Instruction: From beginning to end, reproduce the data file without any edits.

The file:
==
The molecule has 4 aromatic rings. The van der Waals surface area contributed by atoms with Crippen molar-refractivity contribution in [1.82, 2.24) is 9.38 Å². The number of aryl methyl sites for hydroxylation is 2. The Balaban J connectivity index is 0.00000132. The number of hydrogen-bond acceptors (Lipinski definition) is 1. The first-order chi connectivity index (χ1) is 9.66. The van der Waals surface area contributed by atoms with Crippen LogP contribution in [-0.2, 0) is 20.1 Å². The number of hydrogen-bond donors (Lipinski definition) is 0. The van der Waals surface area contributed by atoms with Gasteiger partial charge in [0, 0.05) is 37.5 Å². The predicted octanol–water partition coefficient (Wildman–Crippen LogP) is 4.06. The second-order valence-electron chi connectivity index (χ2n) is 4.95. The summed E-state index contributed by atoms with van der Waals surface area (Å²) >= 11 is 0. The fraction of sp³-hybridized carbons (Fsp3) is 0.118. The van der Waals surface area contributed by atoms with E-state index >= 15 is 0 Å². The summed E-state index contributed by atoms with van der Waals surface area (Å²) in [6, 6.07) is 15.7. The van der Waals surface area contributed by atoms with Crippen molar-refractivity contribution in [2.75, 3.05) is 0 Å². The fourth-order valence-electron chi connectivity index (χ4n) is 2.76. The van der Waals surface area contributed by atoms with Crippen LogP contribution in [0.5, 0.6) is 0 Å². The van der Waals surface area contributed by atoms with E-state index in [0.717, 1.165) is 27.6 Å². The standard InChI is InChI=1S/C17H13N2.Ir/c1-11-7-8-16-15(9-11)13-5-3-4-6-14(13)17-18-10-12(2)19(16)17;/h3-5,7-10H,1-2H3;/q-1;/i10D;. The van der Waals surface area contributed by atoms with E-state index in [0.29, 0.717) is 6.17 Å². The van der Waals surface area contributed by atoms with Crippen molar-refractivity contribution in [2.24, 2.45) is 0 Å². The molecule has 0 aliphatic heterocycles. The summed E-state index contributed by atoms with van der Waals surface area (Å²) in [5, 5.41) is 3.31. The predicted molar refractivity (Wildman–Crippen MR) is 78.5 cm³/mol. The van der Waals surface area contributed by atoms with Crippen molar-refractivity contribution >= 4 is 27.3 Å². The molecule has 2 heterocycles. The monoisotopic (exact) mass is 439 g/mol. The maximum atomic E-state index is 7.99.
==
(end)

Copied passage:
The molecule has 4 aromatic rings. The van der Waals surface area contributed by atoms with Crippen molar-refractivity contribution in [1.82, 2.24) is 9.38 Å². The number of aryl methyl sites for hydroxylation is 2. The Balaban J connectivity index is 0.00000132. The number of hydrogen-bond acceptors (Lipinski definition) is 1. The first-order chi connectivity index (χ1) is 9.66. The van der Waals surface area contributed by atoms with Crippen LogP contribution in [-0.2, 0) is 20.1 Å². The number of hydrogen-bond donors (Lipinski definition) is 0. The van der Waals surface area contributed by atoms with Gasteiger partial charge in [0, 0.05) is 37.5 Å². The predicted octanol–water partition coefficient (Wildman–Crippen LogP) is 4.06. The second-order valence-electron chi connectivity index (χ2n) is 4.95. The summed E-state index contributed by atoms with van der Waals surface area (Å²) >= 11 is 0. The fraction of sp³-hybridized carbons (Fsp3) is 0.118. The van der Waals surface area contributed by atoms with E-state index >= 15 is 0 Å². The summed E-state index contributed by atoms with van der Waals surface area (Å²) in [6, 6.07) is 15.7. The van der Waals surface area contributed by atoms with Crippen molar-refractivity contribution in [2.75, 3.05) is 0 Å². The fourth-order valence-electron chi connectivity index (χ4n) is 2.76. The van der Waals surface area contributed by atoms with Crippen LogP contribution in [0.5, 0.6) is 0 Å². The van der Waals surface area contributed by atoms with E-state index in [0.717, 1.165) is 27.6 Å². The standard InChI is InChI=1S/C17H13N2.Ir/c1-11-7-8-16-15(9-11)13-5-3-4-6-14(13)17-18-10-12(2)19(16)17;/h3-5,7-10H,1-2H3;/q-1;/i10D;. The van der Waals surface area contributed by atoms with E-state index in [0.29, 0.717) is 6.17 Å². The van der Waals surface area contributed by atoms with Crippen molar-refractivity contribution in [2.24, 2.45) is 0 Å². The molecule has 0 aliphatic heterocycles. The summed E-state index contributed by atoms with van der Waals surface area (Å²) in [5, 5.41) is 3.31. The predicted molar refractivity (Wildman–Crippen MR) is 78.5 cm³/mol. The van der Waals surface area contributed by atoms with Crippen molar-refractivity contribution >= 4 is 27.3 Å². The molecule has 2 heterocycles. The monoisotopic (exact) mass is 439 g/mol. The maximum atomic E-state index is 7.99.